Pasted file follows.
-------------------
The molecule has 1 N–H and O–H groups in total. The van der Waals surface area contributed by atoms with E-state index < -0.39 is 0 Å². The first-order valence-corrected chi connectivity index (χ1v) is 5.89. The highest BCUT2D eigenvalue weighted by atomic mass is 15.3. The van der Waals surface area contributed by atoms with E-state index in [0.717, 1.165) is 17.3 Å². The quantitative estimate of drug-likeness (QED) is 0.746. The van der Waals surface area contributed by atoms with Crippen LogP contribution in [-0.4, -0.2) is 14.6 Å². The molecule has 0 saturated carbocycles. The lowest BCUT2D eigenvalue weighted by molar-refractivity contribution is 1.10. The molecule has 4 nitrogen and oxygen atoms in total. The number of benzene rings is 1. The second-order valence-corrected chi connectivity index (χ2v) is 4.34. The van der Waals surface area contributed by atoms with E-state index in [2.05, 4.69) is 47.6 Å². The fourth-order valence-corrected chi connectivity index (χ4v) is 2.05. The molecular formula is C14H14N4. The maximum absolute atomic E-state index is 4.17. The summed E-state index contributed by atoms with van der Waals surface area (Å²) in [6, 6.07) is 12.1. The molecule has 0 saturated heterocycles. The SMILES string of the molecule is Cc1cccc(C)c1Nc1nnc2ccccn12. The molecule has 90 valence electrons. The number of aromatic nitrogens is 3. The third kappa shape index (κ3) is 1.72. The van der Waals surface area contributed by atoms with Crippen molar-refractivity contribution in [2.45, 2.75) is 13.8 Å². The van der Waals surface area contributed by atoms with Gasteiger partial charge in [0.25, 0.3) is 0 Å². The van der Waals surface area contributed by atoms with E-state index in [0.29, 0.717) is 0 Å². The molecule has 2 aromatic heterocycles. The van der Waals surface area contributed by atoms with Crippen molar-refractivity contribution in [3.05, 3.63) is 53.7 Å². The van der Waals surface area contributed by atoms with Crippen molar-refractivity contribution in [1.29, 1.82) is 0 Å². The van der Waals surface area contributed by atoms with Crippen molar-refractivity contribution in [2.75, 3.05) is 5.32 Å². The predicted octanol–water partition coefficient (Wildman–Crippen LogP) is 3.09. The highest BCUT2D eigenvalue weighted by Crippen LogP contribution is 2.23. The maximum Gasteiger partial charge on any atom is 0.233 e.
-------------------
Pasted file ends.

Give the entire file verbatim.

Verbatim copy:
The molecule has 1 N–H and O–H groups in total. The van der Waals surface area contributed by atoms with E-state index < -0.39 is 0 Å². The first-order valence-corrected chi connectivity index (χ1v) is 5.89. The highest BCUT2D eigenvalue weighted by atomic mass is 15.3. The van der Waals surface area contributed by atoms with E-state index in [0.717, 1.165) is 17.3 Å². The quantitative estimate of drug-likeness (QED) is 0.746. The van der Waals surface area contributed by atoms with Crippen LogP contribution in [-0.4, -0.2) is 14.6 Å². The molecule has 0 saturated carbocycles. The lowest BCUT2D eigenvalue weighted by molar-refractivity contribution is 1.10. The molecule has 4 nitrogen and oxygen atoms in total. The number of benzene rings is 1. The second-order valence-corrected chi connectivity index (χ2v) is 4.34. The van der Waals surface area contributed by atoms with E-state index in [2.05, 4.69) is 47.6 Å². The fourth-order valence-corrected chi connectivity index (χ4v) is 2.05. The molecular formula is C14H14N4. The maximum absolute atomic E-state index is 4.17. The summed E-state index contributed by atoms with van der Waals surface area (Å²) in [6, 6.07) is 12.1. The molecule has 0 saturated heterocycles. The SMILES string of the molecule is Cc1cccc(C)c1Nc1nnc2ccccn12. The molecule has 90 valence electrons. The number of aromatic nitrogens is 3. The third kappa shape index (κ3) is 1.72. The van der Waals surface area contributed by atoms with Crippen molar-refractivity contribution in [2.45, 2.75) is 13.8 Å². The van der Waals surface area contributed by atoms with Gasteiger partial charge in [0.25, 0.3) is 0 Å². The van der Waals surface area contributed by atoms with E-state index in [0.29, 0.717) is 0 Å². The molecule has 2 aromatic heterocycles. The van der Waals surface area contributed by atoms with Crippen molar-refractivity contribution in [3.05, 3.63) is 53.7 Å². The van der Waals surface area contributed by atoms with Crippen molar-refractivity contribution in [1.29, 1.82) is 0 Å². The van der Waals surface area contributed by atoms with Crippen molar-refractivity contribution in [2.75, 3.05) is 5.32 Å². The predicted octanol–water partition coefficient (Wildman–Crippen LogP) is 3.09. The highest BCUT2D eigenvalue weighted by Crippen LogP contribution is 2.23. The maximum Gasteiger partial charge on any atom is 0.233 e.